Another newspaper had a story about the upcoming movie of Rent. Won't it be wonderful to see a cast do this show without microphones bisecting their cheeks? Yet another newspaper had a story that came out of Branson, Missouri: "The inventor formerly known as Andrew Wilson has changed his name to 'They.' Last week, Taney County Circuit Court Judge Jim Justus granted the name change. Next, They, 43, took his documents to the motor vehicle department and got a new driver's license bearing his new name. They said 'people often make references to an anonymous 'they," saying "They do this" or '"They're to blame for that"' Who is this "they" everyone talks about? "They" accomplish such great things. Somebody had to take responsibility,' They said."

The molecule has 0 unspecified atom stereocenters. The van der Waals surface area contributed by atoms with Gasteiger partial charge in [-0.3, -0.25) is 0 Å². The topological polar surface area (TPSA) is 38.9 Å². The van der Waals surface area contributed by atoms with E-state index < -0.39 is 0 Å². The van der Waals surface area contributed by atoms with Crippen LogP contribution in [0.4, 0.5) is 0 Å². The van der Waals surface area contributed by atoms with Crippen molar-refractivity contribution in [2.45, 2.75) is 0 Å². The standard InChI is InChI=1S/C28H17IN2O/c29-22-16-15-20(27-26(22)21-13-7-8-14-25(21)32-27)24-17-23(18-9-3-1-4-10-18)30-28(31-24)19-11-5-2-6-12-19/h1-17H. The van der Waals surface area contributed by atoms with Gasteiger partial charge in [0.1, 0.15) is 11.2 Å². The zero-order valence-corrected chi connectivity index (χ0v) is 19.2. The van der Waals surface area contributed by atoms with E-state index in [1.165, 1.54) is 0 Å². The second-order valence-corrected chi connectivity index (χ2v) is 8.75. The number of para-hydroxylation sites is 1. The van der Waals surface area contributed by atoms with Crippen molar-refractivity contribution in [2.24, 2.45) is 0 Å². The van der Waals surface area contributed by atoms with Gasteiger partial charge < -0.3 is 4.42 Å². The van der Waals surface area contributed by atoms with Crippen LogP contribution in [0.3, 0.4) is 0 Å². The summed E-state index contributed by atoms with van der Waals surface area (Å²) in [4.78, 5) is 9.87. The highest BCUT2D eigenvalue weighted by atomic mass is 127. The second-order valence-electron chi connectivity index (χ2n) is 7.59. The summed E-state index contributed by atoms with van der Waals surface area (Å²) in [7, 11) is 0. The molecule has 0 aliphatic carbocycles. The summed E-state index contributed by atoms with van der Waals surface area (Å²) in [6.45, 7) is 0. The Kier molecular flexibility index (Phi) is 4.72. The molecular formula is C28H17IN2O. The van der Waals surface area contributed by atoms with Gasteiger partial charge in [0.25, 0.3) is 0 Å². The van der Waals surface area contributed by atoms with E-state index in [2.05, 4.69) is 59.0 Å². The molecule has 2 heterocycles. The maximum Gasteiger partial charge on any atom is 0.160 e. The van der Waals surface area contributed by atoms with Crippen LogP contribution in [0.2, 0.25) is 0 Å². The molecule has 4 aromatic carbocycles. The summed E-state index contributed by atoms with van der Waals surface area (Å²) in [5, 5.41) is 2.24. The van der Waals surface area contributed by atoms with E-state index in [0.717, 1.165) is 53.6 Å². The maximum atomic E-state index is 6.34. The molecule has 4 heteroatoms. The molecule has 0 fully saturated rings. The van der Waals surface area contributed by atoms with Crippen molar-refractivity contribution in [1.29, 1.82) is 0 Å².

So how does this affect all of us who love Broadway? Well, I don't know about you, but I'll never be the same when hearing such show songs as "Find Out What They Like and How They Like It," "The Night They Invented Champagne," "They Couldn't Compare to You," "They Can't Take That Away From Me," "They Didn't Believe Me," "How Did They Build Titanic?" "Where Was I When They Passed Out the Luck?" not to mention "And They're Off" and "Fings Ain't Wot They Used T'be."